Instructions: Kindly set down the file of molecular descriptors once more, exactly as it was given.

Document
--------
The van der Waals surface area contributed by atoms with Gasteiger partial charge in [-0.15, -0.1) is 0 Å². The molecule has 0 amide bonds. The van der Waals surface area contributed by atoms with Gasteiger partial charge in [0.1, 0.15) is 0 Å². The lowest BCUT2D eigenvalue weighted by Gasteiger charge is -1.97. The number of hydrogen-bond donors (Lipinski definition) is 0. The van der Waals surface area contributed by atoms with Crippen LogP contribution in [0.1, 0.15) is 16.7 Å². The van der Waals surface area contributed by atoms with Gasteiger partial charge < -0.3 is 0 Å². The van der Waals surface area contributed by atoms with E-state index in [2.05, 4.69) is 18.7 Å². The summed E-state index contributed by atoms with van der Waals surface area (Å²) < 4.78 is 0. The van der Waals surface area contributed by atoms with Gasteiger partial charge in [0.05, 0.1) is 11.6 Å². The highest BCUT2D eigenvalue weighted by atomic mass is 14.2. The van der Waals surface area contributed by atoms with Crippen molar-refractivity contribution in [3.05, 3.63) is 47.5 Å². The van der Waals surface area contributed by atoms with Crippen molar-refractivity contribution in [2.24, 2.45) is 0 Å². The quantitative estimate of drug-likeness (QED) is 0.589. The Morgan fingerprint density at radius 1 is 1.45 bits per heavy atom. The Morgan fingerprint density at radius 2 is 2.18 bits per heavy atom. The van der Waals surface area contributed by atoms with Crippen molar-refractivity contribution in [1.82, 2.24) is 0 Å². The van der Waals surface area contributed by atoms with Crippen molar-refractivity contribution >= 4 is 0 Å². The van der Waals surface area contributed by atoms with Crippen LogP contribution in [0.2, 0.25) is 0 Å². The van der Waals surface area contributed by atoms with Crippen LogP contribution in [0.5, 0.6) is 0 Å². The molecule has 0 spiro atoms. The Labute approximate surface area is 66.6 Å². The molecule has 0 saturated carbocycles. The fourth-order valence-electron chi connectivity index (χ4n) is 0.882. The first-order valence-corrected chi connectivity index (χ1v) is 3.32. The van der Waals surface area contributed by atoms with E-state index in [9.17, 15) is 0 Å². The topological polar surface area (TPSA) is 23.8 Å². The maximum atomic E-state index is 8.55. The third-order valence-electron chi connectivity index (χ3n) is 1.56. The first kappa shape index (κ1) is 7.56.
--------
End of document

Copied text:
The van der Waals surface area contributed by atoms with Gasteiger partial charge in [-0.15, -0.1) is 0 Å². The molecule has 0 amide bonds. The van der Waals surface area contributed by atoms with Gasteiger partial charge in [0.1, 0.15) is 0 Å². The lowest BCUT2D eigenvalue weighted by Gasteiger charge is -1.97. The number of hydrogen-bond donors (Lipinski definition) is 0. The van der Waals surface area contributed by atoms with Crippen LogP contribution in [0.1, 0.15) is 16.7 Å². The van der Waals surface area contributed by atoms with Gasteiger partial charge < -0.3 is 0 Å². The van der Waals surface area contributed by atoms with E-state index in [2.05, 4.69) is 18.7 Å². The summed E-state index contributed by atoms with van der Waals surface area (Å²) < 4.78 is 0. The van der Waals surface area contributed by atoms with Gasteiger partial charge in [0.05, 0.1) is 11.6 Å². The highest BCUT2D eigenvalue weighted by atomic mass is 14.2. The van der Waals surface area contributed by atoms with Crippen molar-refractivity contribution in [3.05, 3.63) is 47.5 Å². The van der Waals surface area contributed by atoms with Crippen molar-refractivity contribution in [2.24, 2.45) is 0 Å². The quantitative estimate of drug-likeness (QED) is 0.589. The Morgan fingerprint density at radius 1 is 1.45 bits per heavy atom. The Morgan fingerprint density at radius 2 is 2.18 bits per heavy atom. The van der Waals surface area contributed by atoms with Crippen molar-refractivity contribution in [1.82, 2.24) is 0 Å². The van der Waals surface area contributed by atoms with Crippen molar-refractivity contribution >= 4 is 0 Å². The van der Waals surface area contributed by atoms with Crippen LogP contribution in [0.2, 0.25) is 0 Å². The van der Waals surface area contributed by atoms with Crippen LogP contribution in [0.5, 0.6) is 0 Å². The molecule has 0 spiro atoms. The Labute approximate surface area is 66.6 Å². The molecule has 0 saturated carbocycles. The fourth-order valence-electron chi connectivity index (χ4n) is 0.882. The first-order valence-corrected chi connectivity index (χ1v) is 3.32. The van der Waals surface area contributed by atoms with E-state index in [9.17, 15) is 0 Å². The topological polar surface area (TPSA) is 23.8 Å². The maximum atomic E-state index is 8.55. The third-order valence-electron chi connectivity index (χ3n) is 1.56. The first kappa shape index (κ1) is 7.56.